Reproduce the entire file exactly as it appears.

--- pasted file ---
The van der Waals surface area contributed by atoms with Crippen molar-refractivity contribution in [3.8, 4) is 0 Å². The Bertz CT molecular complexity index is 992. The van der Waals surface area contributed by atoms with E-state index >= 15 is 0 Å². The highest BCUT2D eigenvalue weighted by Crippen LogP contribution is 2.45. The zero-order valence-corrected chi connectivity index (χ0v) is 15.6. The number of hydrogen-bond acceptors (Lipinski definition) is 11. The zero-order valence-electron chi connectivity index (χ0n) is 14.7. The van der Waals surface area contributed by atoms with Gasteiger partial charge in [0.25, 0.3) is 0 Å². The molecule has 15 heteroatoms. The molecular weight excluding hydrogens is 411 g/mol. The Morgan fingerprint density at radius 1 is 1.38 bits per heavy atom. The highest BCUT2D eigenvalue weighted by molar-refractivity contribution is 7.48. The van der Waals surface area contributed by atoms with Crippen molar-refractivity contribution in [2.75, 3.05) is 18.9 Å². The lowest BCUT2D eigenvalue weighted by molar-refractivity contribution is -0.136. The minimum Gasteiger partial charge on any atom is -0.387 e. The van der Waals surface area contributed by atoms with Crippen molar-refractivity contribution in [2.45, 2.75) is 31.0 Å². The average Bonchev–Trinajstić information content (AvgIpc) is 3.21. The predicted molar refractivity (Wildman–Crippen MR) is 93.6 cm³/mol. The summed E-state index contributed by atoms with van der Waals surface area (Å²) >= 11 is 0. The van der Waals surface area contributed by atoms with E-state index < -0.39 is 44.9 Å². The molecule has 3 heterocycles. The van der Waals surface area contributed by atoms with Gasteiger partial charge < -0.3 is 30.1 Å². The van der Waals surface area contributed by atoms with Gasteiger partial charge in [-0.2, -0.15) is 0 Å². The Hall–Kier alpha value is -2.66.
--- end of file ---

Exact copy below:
The van der Waals surface area contributed by atoms with Crippen molar-refractivity contribution in [3.8, 4) is 0 Å². The Bertz CT molecular complexity index is 992. The van der Waals surface area contributed by atoms with E-state index >= 15 is 0 Å². The highest BCUT2D eigenvalue weighted by Crippen LogP contribution is 2.45. The zero-order valence-corrected chi connectivity index (χ0v) is 15.6. The number of hydrogen-bond acceptors (Lipinski definition) is 11. The zero-order valence-electron chi connectivity index (χ0n) is 14.7. The van der Waals surface area contributed by atoms with Gasteiger partial charge in [0.25, 0.3) is 0 Å². The molecule has 15 heteroatoms. The molecular weight excluding hydrogens is 411 g/mol. The Morgan fingerprint density at radius 1 is 1.38 bits per heavy atom. The highest BCUT2D eigenvalue weighted by molar-refractivity contribution is 7.48. The van der Waals surface area contributed by atoms with Crippen molar-refractivity contribution in [2.75, 3.05) is 18.9 Å². The lowest BCUT2D eigenvalue weighted by molar-refractivity contribution is -0.136. The minimum Gasteiger partial charge on any atom is -0.387 e. The van der Waals surface area contributed by atoms with Crippen molar-refractivity contribution in [2.45, 2.75) is 31.0 Å². The average Bonchev–Trinajstić information content (AvgIpc) is 3.21. The predicted molar refractivity (Wildman–Crippen MR) is 93.6 cm³/mol. The summed E-state index contributed by atoms with van der Waals surface area (Å²) >= 11 is 0. The van der Waals surface area contributed by atoms with E-state index < -0.39 is 44.9 Å². The molecule has 3 heterocycles. The van der Waals surface area contributed by atoms with Gasteiger partial charge < -0.3 is 30.1 Å². The van der Waals surface area contributed by atoms with Gasteiger partial charge in [-0.2, -0.15) is 0 Å². The Hall–Kier alpha value is -2.66.